Identity Manager Design
Note that the examples in this documentation are provided in JavaScript and are derived from the signata-web source code. The examples are one way to achieve the desired results for on-chain interactions, but are not the only way to do so.

Decentralized Identity Manager | Signata Web3 IdM
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Enterprise Identity Managers are dedicated applications for the creation and management of all identities with an organization. The Signata Identity Manager is the equivalent to this, but serving self-sovereign web3 identities. Users can create and manage all their own web3 identities within a single interface, and prepare them for use with Signata Identity Providers. Signata uses blockchains as decentralized identity registers. This ensures that every Signata identity is consumable inside smart contracts, and users retain self custody over their identity state.

An "Standard" identity is created with 3 keys, an Identity key, a Delegate key, and a Security key.

Each time a private key is used for any publicly-available information (such as digitally signed records), the risk of key material compromise will increase through known-plaintext attacks. Most Public Key Infrastructure systems enforce key life limits (typically 1 to 2 years) on an active key, rolling over to new keys before the key could theoretically become compromised.
Signata will not enforce key lifespan lengths for identities, however the use of the 3-key identity lifecycle model will help to mitigate any risk of exposure through prolonged use of an identity, and also allow for simple rollover to a new set of keys if a user suspects any compromise.
The recommended approach to handling keys with Signata identities is to use 3 separate BIP-39 seeds for deriving the 3 keys needed to create each identity.

The identity key is the core identity identifier. This key is intentionally "useless" in the context of lifecycle management with Signata. That is, it cannot be used to perform lifecycle event management of itself, just to ensure the key material is not used extraneously. It will bear all rights assigned to it, and be used for proving ownership, but all lifecycle events are instead handled by the Delegate Key.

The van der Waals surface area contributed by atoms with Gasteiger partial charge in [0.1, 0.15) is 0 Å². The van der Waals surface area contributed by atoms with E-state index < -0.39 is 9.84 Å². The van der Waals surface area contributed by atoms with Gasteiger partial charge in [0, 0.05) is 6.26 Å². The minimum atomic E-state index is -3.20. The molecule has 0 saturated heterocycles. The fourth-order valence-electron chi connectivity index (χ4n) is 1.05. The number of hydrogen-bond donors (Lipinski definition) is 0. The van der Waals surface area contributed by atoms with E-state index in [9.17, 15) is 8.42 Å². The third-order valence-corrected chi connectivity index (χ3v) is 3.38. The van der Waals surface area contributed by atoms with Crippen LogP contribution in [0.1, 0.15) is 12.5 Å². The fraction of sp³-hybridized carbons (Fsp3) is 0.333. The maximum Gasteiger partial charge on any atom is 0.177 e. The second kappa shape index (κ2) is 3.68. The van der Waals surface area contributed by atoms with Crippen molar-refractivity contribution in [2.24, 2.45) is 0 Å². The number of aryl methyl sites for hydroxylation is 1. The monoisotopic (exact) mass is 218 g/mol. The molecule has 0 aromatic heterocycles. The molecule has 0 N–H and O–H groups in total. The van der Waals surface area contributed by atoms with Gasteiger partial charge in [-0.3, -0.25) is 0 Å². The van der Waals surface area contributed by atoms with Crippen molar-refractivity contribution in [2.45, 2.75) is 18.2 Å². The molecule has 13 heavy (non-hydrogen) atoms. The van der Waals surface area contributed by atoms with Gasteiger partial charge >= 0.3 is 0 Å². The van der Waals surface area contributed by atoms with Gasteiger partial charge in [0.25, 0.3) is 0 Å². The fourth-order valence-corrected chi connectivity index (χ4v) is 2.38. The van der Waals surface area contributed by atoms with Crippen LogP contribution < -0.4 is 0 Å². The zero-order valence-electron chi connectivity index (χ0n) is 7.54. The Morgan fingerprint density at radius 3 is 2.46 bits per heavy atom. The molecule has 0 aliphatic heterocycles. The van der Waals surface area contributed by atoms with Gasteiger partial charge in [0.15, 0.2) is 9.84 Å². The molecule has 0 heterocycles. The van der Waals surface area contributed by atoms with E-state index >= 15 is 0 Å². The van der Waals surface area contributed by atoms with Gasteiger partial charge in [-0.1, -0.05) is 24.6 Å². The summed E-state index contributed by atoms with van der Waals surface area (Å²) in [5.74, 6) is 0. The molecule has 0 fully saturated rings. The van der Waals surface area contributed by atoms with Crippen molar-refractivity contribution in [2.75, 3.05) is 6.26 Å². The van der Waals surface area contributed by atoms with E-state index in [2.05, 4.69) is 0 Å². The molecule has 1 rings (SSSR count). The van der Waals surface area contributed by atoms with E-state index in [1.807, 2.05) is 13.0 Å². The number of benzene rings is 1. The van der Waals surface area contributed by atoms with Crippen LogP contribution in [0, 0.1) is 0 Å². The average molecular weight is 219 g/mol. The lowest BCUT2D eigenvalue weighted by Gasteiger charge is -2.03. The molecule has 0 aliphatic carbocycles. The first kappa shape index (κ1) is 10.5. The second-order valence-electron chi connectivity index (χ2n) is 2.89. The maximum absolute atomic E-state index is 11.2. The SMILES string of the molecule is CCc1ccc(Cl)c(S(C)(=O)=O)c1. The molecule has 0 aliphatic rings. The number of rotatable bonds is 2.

The delegate key is the lifecycle management key for a Signata identity. It is used to lock, unlock, destroy, and rollover identities after they are created.
It is not recommended that these keys be derived from the same seed as the identity key, otherwise a seed compromise will immediately compromise this key as well.

The security key is a fallback key, specifically designed to provide recovery mechanisms in the event of a compromise. In ideal circumstances this key should never be needed to be used, it will only be used for important lifecycle events.
It is not recommended that these keys be derived from the same seed as the identity key, otherwise a seed compromise will immediately compromise this key as well.

Signata stores no identity data on its servers. All identity records you create are AES256 password-encrypted and stored on IPFS. The actual record stored on IPFS is the entire array object of user identities converted to a JSON string and encrypted.
An IPFS Name key is generated for new user accounts and stored on Signata servers. This Name key is used to provide a consistent link to the same IPFS record, and replace the link with updated records as users make changes.
Signata servers retain the IPFS file name, as well as the account wallet address that created it. This way the Signata Identity Manager doesn't need to retain that information to recover user data on load.
All modifications to identity data stored in IPFS require a signature from the wallet that is pinned to the account. This ensures no unauthorised user can overwrite stored user data. Whilst overwritten data would not be lost, it would be treated as a denial of service attack against users.

The standard identity contract requires unique counters for events such as locking, unlocking, and rolling over. These counters ensure that signed mutations cannot be replayed after use.
The create and destroy functions can only be executed once for each identity, and as such do not require counters to resist replay attacks.